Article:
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William Wordsworth and Modern TravelRailways, Motorcars and the Lake District, 1830-1940$
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Saeko Yoshikawa

Print publication date: 2020

Print ISBN-13: 9781789621181

Published to Liverpool Scholarship Online: January 2021

DOI: 10.3828/liverpool/9781789621181.001.0001

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PRINTED FROM LIVERPOOL SCHOLARSHIP ONLINE (www.liverpool.universitypressscholarship.com). (c) Copyright Liverpool University Press, 2021. All Rights Reserved. An individual user may print out a PDF of a single chapter of a monograph in LSO for personal use.date: 27 September 2021

The Railway Controversy in Wordsworth’s Lake District

The Railway Controversy in Wordsworth’s Lake District

(p.61) Chapter Two The Railway Controversy in Wordsworth’s Lake District
William Wordsworth and Modern Travel

Saeko Yoshikawa

Liverpool University Press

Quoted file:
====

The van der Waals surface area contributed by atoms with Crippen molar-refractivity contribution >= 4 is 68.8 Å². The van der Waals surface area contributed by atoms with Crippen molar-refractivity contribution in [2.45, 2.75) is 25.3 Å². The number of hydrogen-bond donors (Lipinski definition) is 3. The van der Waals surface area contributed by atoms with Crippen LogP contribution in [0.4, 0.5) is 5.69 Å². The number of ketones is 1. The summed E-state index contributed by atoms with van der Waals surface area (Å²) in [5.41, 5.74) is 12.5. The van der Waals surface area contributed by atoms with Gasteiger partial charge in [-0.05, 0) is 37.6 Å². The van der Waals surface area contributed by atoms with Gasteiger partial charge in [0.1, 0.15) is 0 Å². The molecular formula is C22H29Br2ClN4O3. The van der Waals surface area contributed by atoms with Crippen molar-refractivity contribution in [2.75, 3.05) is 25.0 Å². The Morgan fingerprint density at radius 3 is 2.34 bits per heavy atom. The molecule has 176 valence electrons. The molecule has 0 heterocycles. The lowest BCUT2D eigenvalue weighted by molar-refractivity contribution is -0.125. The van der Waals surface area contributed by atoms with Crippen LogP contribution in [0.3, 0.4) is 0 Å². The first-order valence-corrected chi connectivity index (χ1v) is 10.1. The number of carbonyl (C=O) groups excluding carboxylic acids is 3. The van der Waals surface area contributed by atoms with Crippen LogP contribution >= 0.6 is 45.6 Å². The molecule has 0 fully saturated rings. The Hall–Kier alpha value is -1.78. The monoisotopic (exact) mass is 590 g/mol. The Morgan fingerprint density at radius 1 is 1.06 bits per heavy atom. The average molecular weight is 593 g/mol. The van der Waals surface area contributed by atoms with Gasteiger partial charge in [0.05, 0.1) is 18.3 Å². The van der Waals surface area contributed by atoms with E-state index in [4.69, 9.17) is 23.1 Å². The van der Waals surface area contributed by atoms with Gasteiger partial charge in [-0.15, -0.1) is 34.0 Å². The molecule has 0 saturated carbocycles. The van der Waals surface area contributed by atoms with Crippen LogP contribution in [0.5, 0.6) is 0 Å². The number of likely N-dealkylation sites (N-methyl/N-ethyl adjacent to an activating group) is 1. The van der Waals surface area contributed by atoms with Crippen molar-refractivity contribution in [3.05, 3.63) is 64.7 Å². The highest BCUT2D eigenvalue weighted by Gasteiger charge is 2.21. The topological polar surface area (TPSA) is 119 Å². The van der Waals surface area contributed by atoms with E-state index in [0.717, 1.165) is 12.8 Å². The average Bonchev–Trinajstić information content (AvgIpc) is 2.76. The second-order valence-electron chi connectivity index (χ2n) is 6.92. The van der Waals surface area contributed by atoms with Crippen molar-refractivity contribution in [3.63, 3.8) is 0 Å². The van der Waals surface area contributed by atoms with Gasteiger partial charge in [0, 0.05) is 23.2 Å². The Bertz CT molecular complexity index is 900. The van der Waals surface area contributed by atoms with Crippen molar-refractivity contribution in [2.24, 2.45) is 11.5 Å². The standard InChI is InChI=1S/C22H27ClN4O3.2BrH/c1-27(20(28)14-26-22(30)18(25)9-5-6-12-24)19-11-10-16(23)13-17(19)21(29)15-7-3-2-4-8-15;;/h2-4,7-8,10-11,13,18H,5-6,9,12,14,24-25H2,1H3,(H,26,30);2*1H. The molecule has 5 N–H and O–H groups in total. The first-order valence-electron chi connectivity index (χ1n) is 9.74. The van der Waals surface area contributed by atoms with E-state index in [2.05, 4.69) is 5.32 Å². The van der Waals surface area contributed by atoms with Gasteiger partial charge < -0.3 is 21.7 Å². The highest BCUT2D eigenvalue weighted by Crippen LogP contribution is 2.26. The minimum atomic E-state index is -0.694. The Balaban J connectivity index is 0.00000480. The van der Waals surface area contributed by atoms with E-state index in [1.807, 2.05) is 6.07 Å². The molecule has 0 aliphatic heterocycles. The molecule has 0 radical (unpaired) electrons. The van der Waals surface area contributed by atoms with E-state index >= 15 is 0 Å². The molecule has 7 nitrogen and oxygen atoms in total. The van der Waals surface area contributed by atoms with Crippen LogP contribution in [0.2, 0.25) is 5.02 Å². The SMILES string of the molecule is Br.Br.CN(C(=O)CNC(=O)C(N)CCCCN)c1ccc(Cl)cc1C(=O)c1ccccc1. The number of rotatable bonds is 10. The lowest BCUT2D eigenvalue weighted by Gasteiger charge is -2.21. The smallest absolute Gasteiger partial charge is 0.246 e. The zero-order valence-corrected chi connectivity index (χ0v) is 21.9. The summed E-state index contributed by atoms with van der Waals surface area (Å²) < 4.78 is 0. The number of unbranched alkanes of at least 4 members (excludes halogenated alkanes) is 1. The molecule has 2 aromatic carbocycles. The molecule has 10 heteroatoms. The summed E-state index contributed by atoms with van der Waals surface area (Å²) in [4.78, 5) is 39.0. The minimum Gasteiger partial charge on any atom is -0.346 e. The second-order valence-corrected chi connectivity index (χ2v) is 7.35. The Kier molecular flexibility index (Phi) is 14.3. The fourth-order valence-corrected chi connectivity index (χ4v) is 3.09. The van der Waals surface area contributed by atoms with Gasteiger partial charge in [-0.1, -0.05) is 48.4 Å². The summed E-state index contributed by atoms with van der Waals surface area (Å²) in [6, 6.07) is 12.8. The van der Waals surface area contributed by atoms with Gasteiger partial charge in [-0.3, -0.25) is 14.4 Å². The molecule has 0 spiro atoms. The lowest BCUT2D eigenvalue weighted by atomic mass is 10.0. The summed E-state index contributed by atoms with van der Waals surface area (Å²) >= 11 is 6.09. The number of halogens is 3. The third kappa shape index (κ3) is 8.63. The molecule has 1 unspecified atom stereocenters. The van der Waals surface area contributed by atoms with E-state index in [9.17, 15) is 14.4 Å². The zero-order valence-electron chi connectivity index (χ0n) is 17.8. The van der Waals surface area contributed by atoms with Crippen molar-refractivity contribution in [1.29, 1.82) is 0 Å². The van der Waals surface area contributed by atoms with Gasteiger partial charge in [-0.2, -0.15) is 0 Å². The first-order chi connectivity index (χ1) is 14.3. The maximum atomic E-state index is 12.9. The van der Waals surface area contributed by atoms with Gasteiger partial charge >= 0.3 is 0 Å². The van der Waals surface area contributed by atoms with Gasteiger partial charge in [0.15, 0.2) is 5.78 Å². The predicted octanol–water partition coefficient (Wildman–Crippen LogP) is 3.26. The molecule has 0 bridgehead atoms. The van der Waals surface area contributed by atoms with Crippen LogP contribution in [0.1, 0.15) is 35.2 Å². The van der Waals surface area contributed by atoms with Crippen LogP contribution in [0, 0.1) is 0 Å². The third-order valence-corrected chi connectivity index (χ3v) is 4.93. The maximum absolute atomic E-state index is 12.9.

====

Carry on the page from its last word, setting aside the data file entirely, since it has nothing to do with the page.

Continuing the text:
Chapter 2 explores how Wordsworth’s anti-railway arguments were variously redeployed by the Victorian conservationists, such as John Ruskin, Hardwick Drummond Rawnsley, and Gordon Wordsworth, all of whom campaigned against multiple railway projects in the Lake District. As the railway proposals became the subject of nationwide discussion, the question arose as to whose property the Lake District was, and who could claim a right to decide what to do with it: ‘stakeholders’ included local residents, farmers, aesthetic elites, and working-class tourists. Opponents of railways argued that the area’s aesthetic and literary value, and its Wordsworthian associations, were of national interest and also vital to local economic growth. Railway construction was thus debated, even by the anti-railway lobby, in terms of economics rather than what would now be termed environmental concerns. This chapter reveals how the railway controversy was an explosive mixture of aesthetics and class-struggle, democracy and populism, tourism and industrialization, commercialism, local economy and national heritage, and, lastly, an emergent environmental consciousness.

Keywords:   railway controversies, working-class tourists, John Ruskin, Hardwick Drummond Rawnsley, Gordon Wordsworth, local economy, national heritage, class-struggle

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